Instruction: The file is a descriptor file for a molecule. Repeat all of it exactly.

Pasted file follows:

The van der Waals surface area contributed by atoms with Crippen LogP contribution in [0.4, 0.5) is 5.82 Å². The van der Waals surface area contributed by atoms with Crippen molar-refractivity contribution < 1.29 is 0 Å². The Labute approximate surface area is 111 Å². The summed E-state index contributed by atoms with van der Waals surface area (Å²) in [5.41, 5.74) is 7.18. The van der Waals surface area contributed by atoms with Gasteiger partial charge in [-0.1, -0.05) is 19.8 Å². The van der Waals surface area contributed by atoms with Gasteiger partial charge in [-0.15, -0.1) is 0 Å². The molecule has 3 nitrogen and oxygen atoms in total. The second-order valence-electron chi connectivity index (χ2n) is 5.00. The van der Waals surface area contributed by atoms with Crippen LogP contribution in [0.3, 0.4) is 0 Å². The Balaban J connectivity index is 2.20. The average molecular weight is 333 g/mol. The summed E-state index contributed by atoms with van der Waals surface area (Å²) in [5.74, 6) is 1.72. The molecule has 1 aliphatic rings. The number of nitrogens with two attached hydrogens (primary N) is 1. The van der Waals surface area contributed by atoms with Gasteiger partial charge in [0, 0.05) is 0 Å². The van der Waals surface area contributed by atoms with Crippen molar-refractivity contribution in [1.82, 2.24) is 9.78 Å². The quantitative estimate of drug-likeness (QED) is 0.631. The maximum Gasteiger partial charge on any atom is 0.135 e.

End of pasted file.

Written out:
The van der Waals surface area contributed by atoms with Crippen LogP contribution in [0.4, 0.5) is 5.82 Å². The van der Waals surface area contributed by atoms with Crippen molar-refractivity contribution < 1.29 is 0 Å². The Labute approximate surface area is 111 Å². The summed E-state index contributed by atoms with van der Waals surface area (Å²) in [5.41, 5.74) is 7.18. The van der Waals surface area contributed by atoms with Gasteiger partial charge in [-0.1, -0.05) is 19.8 Å². The van der Waals surface area contributed by atoms with Gasteiger partial charge in [-0.15, -0.1) is 0 Å². The molecule has 3 nitrogen and oxygen atoms in total. The second-order valence-electron chi connectivity index (χ2n) is 5.00. The van der Waals surface area contributed by atoms with Crippen LogP contribution in [0.3, 0.4) is 0 Å². The Balaban J connectivity index is 2.20. The average molecular weight is 333 g/mol. The summed E-state index contributed by atoms with van der Waals surface area (Å²) in [5.74, 6) is 1.72. The molecule has 1 aliphatic rings. The number of nitrogens with two attached hydrogens (primary N) is 1. The van der Waals surface area contributed by atoms with Gasteiger partial charge in [0, 0.05) is 0 Å². The van der Waals surface area contributed by atoms with Crippen molar-refractivity contribution in [1.82, 2.24) is 9.78 Å². The quantitative estimate of drug-likeness (QED) is 0.631. The maximum Gasteiger partial charge on any atom is 0.135 e.